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North Carolina

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This report was produced as a project for the Dennis A. Hunt Fund for Health Journalism, a program of the USC Annenberg Center for Health Journalism.  Other stories in the series include: What happens after a rural North Carolina health clinic closes?
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Warren County, North Carolina has experienced decades of hardship and despair. But Mary Somerville of the Warren Community Health Clinic says nothing was more heartbreaking than the day she had to close the clinic.
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Instability and sharp premium increases are roiling health exchanges across the country. As insurers submit their rate requests, here's what our expert panel said reporters should bear in mind.
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While North Carolina has some of the nation’s worst rates of prostate cancer among black men, it also has some of the country’s best intellectual resources to fight the disease.

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Using barbershops as channels for reaching black men with health information is a proven public health technique, one funded by government grants and charities in parts of North Carolina.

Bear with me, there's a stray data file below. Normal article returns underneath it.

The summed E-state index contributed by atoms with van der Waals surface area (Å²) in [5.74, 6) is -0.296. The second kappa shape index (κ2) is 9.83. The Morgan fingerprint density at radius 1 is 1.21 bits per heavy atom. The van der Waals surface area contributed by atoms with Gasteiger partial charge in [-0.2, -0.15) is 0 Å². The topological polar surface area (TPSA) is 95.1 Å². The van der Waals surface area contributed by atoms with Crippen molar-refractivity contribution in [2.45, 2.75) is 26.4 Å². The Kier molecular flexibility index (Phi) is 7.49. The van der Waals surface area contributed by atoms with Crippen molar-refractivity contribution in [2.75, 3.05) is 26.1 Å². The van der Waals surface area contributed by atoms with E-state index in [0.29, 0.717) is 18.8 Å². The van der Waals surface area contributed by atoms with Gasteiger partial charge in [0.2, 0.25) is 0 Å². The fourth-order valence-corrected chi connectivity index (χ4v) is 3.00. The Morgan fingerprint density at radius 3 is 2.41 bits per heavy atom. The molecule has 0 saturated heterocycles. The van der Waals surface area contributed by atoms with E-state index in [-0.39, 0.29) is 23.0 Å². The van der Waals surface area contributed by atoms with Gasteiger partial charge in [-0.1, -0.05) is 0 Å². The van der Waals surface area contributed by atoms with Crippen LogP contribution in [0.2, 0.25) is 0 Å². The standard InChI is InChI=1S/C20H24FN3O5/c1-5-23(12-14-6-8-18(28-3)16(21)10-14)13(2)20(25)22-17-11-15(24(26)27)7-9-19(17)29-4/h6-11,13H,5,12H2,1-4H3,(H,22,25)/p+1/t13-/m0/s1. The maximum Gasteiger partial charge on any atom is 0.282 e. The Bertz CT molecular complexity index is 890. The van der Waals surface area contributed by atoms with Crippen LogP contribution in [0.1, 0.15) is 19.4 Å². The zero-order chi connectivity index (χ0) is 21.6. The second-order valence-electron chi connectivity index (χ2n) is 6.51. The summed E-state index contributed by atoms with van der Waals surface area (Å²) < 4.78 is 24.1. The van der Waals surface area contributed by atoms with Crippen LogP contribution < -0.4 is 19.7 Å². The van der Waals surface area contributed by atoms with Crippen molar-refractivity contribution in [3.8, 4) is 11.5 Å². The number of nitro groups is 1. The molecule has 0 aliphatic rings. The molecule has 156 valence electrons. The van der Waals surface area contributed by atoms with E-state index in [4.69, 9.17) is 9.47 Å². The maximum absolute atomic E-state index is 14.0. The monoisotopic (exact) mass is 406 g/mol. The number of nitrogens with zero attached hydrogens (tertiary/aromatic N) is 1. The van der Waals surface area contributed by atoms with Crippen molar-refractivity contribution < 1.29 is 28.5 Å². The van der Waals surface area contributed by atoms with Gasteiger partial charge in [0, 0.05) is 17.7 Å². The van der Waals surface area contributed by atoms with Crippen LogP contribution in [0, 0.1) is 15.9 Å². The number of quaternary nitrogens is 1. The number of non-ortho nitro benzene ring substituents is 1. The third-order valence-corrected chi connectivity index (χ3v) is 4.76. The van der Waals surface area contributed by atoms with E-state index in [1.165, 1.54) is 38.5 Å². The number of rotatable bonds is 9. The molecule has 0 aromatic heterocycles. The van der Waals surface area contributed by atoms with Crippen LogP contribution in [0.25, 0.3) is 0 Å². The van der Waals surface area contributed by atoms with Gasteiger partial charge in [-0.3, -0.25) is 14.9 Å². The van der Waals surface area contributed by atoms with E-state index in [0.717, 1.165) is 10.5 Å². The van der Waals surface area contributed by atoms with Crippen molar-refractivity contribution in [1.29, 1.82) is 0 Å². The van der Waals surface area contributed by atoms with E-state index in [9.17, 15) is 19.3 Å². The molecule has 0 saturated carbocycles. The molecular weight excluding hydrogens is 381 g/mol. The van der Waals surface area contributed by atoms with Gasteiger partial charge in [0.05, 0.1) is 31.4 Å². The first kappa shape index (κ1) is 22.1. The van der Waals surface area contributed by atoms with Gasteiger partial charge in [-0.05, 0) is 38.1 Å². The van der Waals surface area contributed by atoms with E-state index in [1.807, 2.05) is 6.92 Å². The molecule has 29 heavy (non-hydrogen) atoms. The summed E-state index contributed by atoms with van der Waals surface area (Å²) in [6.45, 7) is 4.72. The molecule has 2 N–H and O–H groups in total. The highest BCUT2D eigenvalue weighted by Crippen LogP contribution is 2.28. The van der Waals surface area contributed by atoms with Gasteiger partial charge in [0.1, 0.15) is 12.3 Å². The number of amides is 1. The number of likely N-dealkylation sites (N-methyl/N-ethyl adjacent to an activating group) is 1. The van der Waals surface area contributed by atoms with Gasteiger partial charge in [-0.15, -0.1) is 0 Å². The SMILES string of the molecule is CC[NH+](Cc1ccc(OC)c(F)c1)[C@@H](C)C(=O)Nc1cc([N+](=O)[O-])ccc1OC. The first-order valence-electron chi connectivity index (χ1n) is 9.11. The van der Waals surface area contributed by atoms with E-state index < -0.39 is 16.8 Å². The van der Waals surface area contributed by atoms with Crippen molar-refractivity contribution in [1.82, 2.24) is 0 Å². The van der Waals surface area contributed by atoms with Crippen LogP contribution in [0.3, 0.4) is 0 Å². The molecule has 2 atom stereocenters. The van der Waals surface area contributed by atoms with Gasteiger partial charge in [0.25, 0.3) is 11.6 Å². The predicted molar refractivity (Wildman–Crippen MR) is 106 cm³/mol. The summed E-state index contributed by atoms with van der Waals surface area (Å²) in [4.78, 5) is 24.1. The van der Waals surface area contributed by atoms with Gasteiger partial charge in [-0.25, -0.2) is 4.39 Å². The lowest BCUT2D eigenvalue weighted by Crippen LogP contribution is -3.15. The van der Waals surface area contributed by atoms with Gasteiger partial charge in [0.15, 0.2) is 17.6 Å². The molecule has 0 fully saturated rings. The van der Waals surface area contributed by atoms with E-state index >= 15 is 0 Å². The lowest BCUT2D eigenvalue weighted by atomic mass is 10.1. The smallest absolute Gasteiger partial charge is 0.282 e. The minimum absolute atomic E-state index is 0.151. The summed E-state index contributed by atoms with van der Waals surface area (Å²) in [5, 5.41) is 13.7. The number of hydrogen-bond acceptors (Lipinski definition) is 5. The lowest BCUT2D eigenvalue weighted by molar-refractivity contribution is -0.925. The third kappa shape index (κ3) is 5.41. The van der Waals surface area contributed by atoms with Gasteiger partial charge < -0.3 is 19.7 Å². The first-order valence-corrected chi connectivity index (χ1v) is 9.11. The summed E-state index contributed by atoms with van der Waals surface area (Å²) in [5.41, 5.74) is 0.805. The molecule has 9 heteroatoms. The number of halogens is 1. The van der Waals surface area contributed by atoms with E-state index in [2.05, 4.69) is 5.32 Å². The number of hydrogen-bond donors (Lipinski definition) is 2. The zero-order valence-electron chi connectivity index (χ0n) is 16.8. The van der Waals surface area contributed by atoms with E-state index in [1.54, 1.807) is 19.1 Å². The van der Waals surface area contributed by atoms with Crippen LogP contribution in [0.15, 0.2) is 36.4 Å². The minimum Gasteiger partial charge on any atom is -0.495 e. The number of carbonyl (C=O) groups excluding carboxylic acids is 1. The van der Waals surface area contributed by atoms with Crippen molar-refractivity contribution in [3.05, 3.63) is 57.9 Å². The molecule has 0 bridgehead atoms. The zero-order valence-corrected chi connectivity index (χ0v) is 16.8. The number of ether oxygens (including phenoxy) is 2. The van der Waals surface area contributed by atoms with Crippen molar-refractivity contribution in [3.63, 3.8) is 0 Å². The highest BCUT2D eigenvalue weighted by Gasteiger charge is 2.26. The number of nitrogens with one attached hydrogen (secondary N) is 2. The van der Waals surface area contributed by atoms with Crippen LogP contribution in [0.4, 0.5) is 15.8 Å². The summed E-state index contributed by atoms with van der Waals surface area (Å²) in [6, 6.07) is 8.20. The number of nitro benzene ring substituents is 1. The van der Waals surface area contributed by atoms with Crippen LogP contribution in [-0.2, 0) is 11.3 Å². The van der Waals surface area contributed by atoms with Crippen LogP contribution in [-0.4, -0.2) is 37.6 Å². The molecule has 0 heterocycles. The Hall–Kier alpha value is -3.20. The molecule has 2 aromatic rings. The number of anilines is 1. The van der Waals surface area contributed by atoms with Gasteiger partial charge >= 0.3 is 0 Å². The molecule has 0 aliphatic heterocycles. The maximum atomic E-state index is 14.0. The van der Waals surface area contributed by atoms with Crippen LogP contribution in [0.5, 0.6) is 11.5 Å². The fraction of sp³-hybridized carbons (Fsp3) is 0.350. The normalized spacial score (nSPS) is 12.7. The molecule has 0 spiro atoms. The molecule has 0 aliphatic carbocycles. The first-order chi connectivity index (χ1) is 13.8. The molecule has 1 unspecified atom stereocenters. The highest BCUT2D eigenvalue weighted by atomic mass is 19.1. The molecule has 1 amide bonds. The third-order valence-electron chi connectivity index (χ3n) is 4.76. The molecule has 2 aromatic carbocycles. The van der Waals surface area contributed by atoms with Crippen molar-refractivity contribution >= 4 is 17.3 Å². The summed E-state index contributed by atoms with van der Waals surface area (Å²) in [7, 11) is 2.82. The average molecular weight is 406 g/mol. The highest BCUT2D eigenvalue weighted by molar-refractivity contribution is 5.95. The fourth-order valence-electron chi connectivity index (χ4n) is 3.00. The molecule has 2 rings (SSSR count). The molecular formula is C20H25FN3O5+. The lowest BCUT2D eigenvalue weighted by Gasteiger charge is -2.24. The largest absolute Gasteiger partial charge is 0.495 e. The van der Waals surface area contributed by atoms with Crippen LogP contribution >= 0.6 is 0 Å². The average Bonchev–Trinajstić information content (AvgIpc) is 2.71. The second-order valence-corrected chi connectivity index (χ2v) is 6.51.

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Dr. Adam Zolotor thinks physicians should diagnose prostate cancer based on symptoms rather than screening. Here's why.

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Dr. Adam Zolotor thinks physicians should diagnose prostate cancer based on symptoms rather than screening. "I would pose to you that a usual source of care and a trusted physician or health care provider is the No. 1 thing we can do to get men diagnosed earlier and treated earlier," he said.

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In 2011, a panel of medical experts said that men, regardless of age, should not get the long-used blood test for prostate cancer. The panel’s recommendations caused an instant uproar, with dissent coming in particular from urologists and oncologists.

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Dr. Ruth Petersen is the chief of the Chronic Disease and Injury Section of the North Carolina Division of Public Health. She talked with The News & Observer earlier this spring.

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The likelihood of black men getting prostate cancer and dying from it represent two of the biggest gaps between the health of black and white men in the United States. The gulf is particularly wide in North Carolina, where the odds of dying from prostate cancer are among the worst in the nation.

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